One day, completely out of the blue and as serious as can be, our eight year-old granddaughter comes out with, “I gotta get me some lambroids.” We couldn’t help but bust out laughing! Where did that come from?
Over the holidays, our son Luke and his family were staying with us. Grandpa Sam and I were up early with the three granddaughters. We started the day with a healthy serving of cinnamon rolls (gluten-free qualifies as healthy) and lactose-free milk. The youngest, whose three years-old, stands up, does a quick one-two karate jab and yells, “Purple Power!”
There’s something to be said about spontaneity and imaginative abandon. Kids are full of both. There’s an unconscious freedom they exude and it’s especially evident when they play. Whether entertaining themselves or playing with others, children create, develop, and embellish stories and scenarios that help them explore and navigate their environments. Imaginative play is an important part of good child development.
Maybe adults need to take a lesson from kids. What if adults occasionally traded the scripted role for a spontaneous activity? Instead of cleaning up after pulling weeds or watering, why not lay on the grass and find hidden shapes in the clouds? Remember making kites out of newspaper and getting the tail just right so it would fly? What about a paper boat or rubber duck race in the town fountain or local creek? The possibilities are limitless. Planning not necessary. Make do with what you have on hand. Use your imaginative play as a break in the otherwise mundane chores of adult life.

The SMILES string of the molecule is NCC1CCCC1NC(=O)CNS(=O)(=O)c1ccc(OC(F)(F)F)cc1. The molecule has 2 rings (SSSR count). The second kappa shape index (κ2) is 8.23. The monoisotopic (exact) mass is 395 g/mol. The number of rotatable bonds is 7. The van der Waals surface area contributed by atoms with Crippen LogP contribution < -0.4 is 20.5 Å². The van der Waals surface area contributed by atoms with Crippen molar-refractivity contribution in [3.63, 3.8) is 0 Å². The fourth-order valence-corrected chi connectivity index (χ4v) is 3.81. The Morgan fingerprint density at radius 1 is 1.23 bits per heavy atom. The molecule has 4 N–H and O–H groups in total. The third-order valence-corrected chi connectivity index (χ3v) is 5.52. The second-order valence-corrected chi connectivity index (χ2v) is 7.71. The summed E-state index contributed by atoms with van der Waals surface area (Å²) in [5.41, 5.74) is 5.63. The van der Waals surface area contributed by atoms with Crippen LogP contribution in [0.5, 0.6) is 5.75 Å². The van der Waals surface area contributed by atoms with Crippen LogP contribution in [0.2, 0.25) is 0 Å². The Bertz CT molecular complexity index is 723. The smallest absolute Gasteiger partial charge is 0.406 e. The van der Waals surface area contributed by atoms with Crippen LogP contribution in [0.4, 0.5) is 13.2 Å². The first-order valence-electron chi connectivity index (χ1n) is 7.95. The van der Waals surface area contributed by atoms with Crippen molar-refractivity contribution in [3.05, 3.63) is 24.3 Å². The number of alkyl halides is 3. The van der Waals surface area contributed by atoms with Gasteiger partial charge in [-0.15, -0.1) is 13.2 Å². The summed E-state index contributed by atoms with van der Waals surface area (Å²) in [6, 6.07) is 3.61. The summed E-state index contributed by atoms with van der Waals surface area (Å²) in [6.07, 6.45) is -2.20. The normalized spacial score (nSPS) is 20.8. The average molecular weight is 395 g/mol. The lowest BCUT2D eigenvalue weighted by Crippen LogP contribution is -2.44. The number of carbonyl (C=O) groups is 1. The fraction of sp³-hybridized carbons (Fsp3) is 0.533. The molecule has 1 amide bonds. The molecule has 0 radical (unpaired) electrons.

It’s very easy for my to get stuck in my routines. I’ve never been good coming up with fun, spontaneous things to do. I’ve found that interspersing routine chores with little fun diversions, not only makes the routine stuff more tolerable, but I’m always refreshed instead of worn out.
Our granddaughters reminded me of something else: it doesn’t matter what you’re doing. Doing it together is what makes it special. They want you to play with them, not merely be in the same room, watching. Hmm. Being actively present and engaged is definitely a lesson for adults. Taking a cue from Aliya, just standing up, raising my arms and yelling, “Purple Power,” gets me in the right frame of mind. Or, I can always use Keana’s, “I gotta get me some lambroids” for a little motivation.
What are some of your ideas for spontaneous fun?